From New York, USA:
I like to call myself a" good diabetic." I have had type 1 diabetes for a little over 10 years. I get my check-ups, had two healthy babies and just try to do everything right. I must of given myself too much insulin the night before, or not eaten enough. All I remember was that I had the paramedics and my husband in my bedroom the following morning fighting with me. I was not aware of my surroundings, but just wanted to be left alone to sleep. In and out of consciousness, I remember being handcuffed and tied to the EMS board and such a drugged feeling. Anyway, they say it was low blood sugar. The EMS gave me three injections of glucagon. They were unable to get a fingerstick because I was so violent. If this were a low sugar reaction, why was I in and out of conscious for hours? A cat scan showed nothing, so they said it's just low sugar. Why was I so violent when, normally, I'm not a violent person? I've had lows before, but have always been able to beat them. This time, I have no memory of anything and have not felt right since. My head still feels a little foggy. Plus, I'm terrified of this happening again. Was this just a "bad low" or a "seizure low?"
It sounds like you had a severe hypoglycemic reaction. The brain requires glucose for its energy utilization at all times. When the sugars go down, the brain develops dysfunction. This is manifest by a loss of consciousness, behavior changes, seizures, and other neurological symptoms. Normally, a person begins to feel low blood sugars around 60 mg/dl [3.3 mmol/L]. The reaction begins with a decrease in insulin secretion. Further decrements in blood sugar result in the body producing epinephrine (adrenalin) and glucagon. These hormones result in the outpouring of glucose from the liver and help to bring the blood glucose up. At the same time, you would feel your heart race, sweating, nervousness, tremulousness, hunger. When the blood sugars go below 40 mg/dl [2.2 mmol/L], you are prone to have central nervous system dysfunction with loss of consciousness, seizures, and more serious behavior issues.
Unfortunately, the inability to sense low blood sugars tends to occur more commonly the longer you have been treated for diabetes with insulin. In fact, it is very common that people who have serious low blood sugar reactions have had undetected severe lows prior to the episode that you might remember. For you, this suggests that you need to be much more careful about developing lows. They cannot be tolerated or you can continue to have lows that jump up out of nowhere and threaten you. Imagine if this happened while you were driving.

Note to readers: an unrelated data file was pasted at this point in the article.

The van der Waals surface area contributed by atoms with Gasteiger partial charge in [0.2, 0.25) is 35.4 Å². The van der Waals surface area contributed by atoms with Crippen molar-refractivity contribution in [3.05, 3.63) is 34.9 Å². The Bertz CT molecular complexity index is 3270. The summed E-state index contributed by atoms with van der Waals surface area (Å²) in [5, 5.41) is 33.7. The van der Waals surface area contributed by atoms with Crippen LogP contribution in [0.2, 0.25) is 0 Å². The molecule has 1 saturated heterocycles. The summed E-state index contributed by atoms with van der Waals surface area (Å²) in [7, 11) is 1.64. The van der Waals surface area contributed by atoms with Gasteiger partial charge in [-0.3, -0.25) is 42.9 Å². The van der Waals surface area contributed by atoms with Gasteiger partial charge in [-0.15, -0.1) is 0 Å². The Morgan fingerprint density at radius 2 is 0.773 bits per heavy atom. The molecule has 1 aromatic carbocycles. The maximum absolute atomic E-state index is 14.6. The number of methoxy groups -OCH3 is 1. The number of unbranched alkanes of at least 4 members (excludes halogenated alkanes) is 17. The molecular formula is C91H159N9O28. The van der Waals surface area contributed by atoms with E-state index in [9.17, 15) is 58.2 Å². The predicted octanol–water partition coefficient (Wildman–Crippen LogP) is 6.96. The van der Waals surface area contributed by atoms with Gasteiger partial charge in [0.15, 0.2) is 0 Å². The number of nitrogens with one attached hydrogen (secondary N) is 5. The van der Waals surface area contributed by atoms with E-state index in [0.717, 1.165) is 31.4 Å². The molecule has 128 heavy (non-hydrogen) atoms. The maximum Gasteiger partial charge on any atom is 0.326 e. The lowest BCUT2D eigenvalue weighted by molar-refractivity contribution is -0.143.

I recommend you work with your doctor to monitor your blood sugars more closely and develop a strategy to avoid the lows. It has been shown that people who develop hypoglycemia unawareness can regain their ability to perceive lows if they avoid them. This may also mean checking your blood sugars in the middle of the night when you are most vulnerable. Try not to put off treating a low. If you do have hypoglycemia unawareness, the symptoms can come on without warning and you won't have time to react. The symptoms you describe are not unique. There have been many questions from people, such as yourself, who have dealt with people who become violent or difficult with hypoglycemia. Sometimes the people with lows who develop violent behavior get misinterpreted as domestic violence when that is not the case. However, I think you are shocked enough to want to change this. You need to address this further with your doctor and diabetes education team.
Last Updated: Tuesday April 06, 2010 15:10:08
This Internet site provides information of a general nature and is designed for educational purposes only. If you have any concerns about your own health or the health of your child, you should always consult with a physician or other health care professional.
This site is published by T-1 Today, Inc. (d/b/a Children with Diabetes), a 501c3 not-for-profit organization, which is responsible for its contents.
© Children with Diabetes, Inc. 1995-2015. Comments and Feedback.